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Flyers for Life

Gerald Kierce ’13

“While certainly distinct from each other, the continuum that is “Learn. Lead. Serve.” has been central to everything I’ve done in my personal and professional career,” said Gerald Kierce ’13. “On the professional side, I have had the distinct pleasure of working at some great organizations, particularly my current employer, FiscalNote.”

FiscalNote is a technology company that democratizes access to laws and regulations to allow organizations of all sizes to better monitor and understand public policy. Over his more than seven years at the company, Kierce has held five different roles, each of them in different departments. During that time, the company has grown from 15 employees to over 650 people worldwide. Given the company’s explosive growth, it is now the largest technology employer headquartered in Washington, D.C.

Kierce currently runs a new division within the company focused on artificial intelligence-based tools for data products. With each new internal transfer that he’s made, a learning mindset has been the critical bedrock for him to gain new skills and insights.

“Leading, in my opinion, is both an active and a passive act. For me, great leaders that I have had the pleasure to work with practice servant leadership — focused on the collective above the individual and rooted in empathy and understanding,” said Kierce. “My most recent role was that of chief of staff to our founder and CEO — a visionary entrepreneur with family, religion and community at the center of everything. As his chief of staff, I served as his megaphone, driving alignment across our executive team to effect positive change at the company. I had influence to affect a great many decisions within the organization, but perhaps I had less formal authority to make the decisions themselves.”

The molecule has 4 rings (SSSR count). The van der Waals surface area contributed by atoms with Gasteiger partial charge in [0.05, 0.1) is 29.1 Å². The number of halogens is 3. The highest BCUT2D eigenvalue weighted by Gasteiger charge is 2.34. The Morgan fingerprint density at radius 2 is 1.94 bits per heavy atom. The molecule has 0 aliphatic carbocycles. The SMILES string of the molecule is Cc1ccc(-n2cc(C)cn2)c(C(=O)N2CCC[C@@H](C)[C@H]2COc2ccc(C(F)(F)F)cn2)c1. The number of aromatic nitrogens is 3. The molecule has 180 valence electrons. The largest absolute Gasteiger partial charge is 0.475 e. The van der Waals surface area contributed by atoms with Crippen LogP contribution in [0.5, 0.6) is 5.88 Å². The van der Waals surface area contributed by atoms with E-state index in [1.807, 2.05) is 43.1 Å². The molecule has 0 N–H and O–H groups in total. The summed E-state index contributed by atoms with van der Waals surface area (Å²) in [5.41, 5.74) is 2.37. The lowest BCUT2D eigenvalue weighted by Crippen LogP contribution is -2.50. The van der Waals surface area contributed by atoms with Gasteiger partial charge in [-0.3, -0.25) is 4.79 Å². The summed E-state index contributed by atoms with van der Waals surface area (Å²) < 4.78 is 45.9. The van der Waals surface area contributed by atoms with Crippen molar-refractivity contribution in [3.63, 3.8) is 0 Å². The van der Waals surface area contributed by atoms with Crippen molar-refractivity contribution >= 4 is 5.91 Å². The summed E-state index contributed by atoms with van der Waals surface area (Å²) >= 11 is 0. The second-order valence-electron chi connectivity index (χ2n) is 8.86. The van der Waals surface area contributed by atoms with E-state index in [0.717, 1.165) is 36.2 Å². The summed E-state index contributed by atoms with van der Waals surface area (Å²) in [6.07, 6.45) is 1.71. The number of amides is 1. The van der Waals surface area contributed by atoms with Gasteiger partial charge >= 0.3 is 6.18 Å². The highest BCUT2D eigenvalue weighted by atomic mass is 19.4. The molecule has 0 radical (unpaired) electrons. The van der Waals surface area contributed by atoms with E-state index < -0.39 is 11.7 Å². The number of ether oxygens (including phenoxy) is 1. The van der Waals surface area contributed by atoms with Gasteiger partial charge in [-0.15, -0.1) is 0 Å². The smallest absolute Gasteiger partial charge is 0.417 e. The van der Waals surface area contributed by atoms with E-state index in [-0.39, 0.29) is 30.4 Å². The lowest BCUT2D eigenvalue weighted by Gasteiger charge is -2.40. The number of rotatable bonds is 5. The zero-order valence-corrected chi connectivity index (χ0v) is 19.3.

The “Learn. Lead. Serve.” framework adhered to by Kierce allowed him to build sincere relationships with his peers. They saw him more as an enabler than a detractor; a partner more than a figure. And, during his time as chief of staff, the company nearly doubled its revenue and added more than 200 employees around the world.

On the personal side, Kierce is committed to the communities that helped shaped him over the years. Originally from Puerto Rico, two years ago, he joined the board of a nonprofit organization called Proyecto 85 which works to achieve parity in gender representation in Puerto Rican politics. 

“Our organization primarily seeks to provide education and resources for qualified women to seek elected office in their communities. As the only male board member for an organization focused on gender equity, I have had to learn a great deal about the roadblocks many women face while running for office — from the initial consideration of running itself and the impact on their families, to the financial and media obligations that come because of that exposure. Only through learning these obstacles in a genuine and empathetic way was I able to position myself to effectively lead and serve on this board. While much progress is still needed, the 2020 Puerto Rican elections saw a meaningful increase of women serving in elected office — something we are very proud of as an organization!”

He hopes his nomination for UD’s 10 Under 10 reinforces the strong values that were imprinted in him through his Marianist education both in high school in Puerto Rico (at Colegio San José) and at the University of Dayton.

“My growth at FiscalNote, Proyecto 85 and other endeavors I pursue is rooted in my desire to live a life of servant leadership — one that is focused on elevating the collective towards a common purpose. As I learned from others before me, young UD alumni can be leaders in their organizations and their communities regardless of their titles or roles. They can empower individuals to act with decency, kindness and conviction. And those, I believe, are the raw materials for ‘Learn. Lead. Serve.’”

At UD, Kierce was inspired by several professors and staff members, including professors Jay Janney and Jaro Bilocerkowycz. He also called special attention to Maureen O’Rourke ’05 ’09, who he called “one of the most decent, empathetic and joyful people I have ever met.” When Kierce was at UD, O’Rourke served as coordinator of Marianist activities and scholarship, including the Marianist Leadership Scholars program, which Kierce participated in.

When asked to pick a favorite memory at UD, he said that there are simply too many to count, but he remembers Christmas as a favorite.

“Christmas season on campus was wonderful. The giant Christmas tree in front of the humanities and engineering buildings was great. Lights all around, Christmas cheer, stress because of finals … everything was just great (some things more than others) during that time!”

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